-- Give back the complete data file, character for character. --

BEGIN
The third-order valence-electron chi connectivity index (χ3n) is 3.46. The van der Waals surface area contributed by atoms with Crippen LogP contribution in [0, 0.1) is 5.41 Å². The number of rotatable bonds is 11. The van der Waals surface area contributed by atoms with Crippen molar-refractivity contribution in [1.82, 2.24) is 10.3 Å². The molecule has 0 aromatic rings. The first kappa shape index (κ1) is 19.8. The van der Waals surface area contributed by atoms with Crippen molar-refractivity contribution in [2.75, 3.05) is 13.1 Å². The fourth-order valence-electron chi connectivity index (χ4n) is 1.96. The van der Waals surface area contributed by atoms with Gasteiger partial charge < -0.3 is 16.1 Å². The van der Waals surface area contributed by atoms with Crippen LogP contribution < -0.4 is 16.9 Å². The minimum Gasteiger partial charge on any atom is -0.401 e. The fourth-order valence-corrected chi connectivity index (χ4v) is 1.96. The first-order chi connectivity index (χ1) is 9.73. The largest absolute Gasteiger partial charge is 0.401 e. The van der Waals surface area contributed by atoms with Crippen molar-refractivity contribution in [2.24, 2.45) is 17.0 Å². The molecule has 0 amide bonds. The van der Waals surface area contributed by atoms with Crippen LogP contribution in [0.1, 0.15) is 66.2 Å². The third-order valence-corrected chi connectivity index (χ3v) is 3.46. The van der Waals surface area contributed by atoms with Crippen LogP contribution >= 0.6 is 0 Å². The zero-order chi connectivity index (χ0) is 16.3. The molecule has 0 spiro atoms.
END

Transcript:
The third-order valence-electron chi connectivity index (χ3n) is 3.46. The van der Waals surface area contributed by atoms with Crippen LogP contribution in [0, 0.1) is 5.41 Å². The number of rotatable bonds is 11. The van der Waals surface area contributed by atoms with Crippen molar-refractivity contribution in [1.82, 2.24) is 10.3 Å². The molecule has 0 aromatic rings. The first kappa shape index (κ1) is 19.8. The van der Waals surface area contributed by atoms with Crippen molar-refractivity contribution in [2.75, 3.05) is 13.1 Å². The fourth-order valence-electron chi connectivity index (χ4n) is 1.96. The van der Waals surface area contributed by atoms with Gasteiger partial charge < -0.3 is 16.1 Å². The van der Waals surface area contributed by atoms with Crippen LogP contribution < -0.4 is 16.9 Å². The minimum Gasteiger partial charge on any atom is -0.401 e. The fourth-order valence-corrected chi connectivity index (χ4v) is 1.96. The first-order chi connectivity index (χ1) is 9.73. The largest absolute Gasteiger partial charge is 0.401 e. The van der Waals surface area contributed by atoms with Crippen molar-refractivity contribution in [2.24, 2.45) is 17.0 Å². The molecule has 0 amide bonds. The van der Waals surface area contributed by atoms with Crippen LogP contribution in [0.1, 0.15) is 66.2 Å². The third-order valence-corrected chi connectivity index (χ3v) is 3.46. The van der Waals surface area contributed by atoms with Crippen LogP contribution >= 0.6 is 0 Å². The zero-order chi connectivity index (χ0) is 16.3. The molecule has 0 spiro atoms.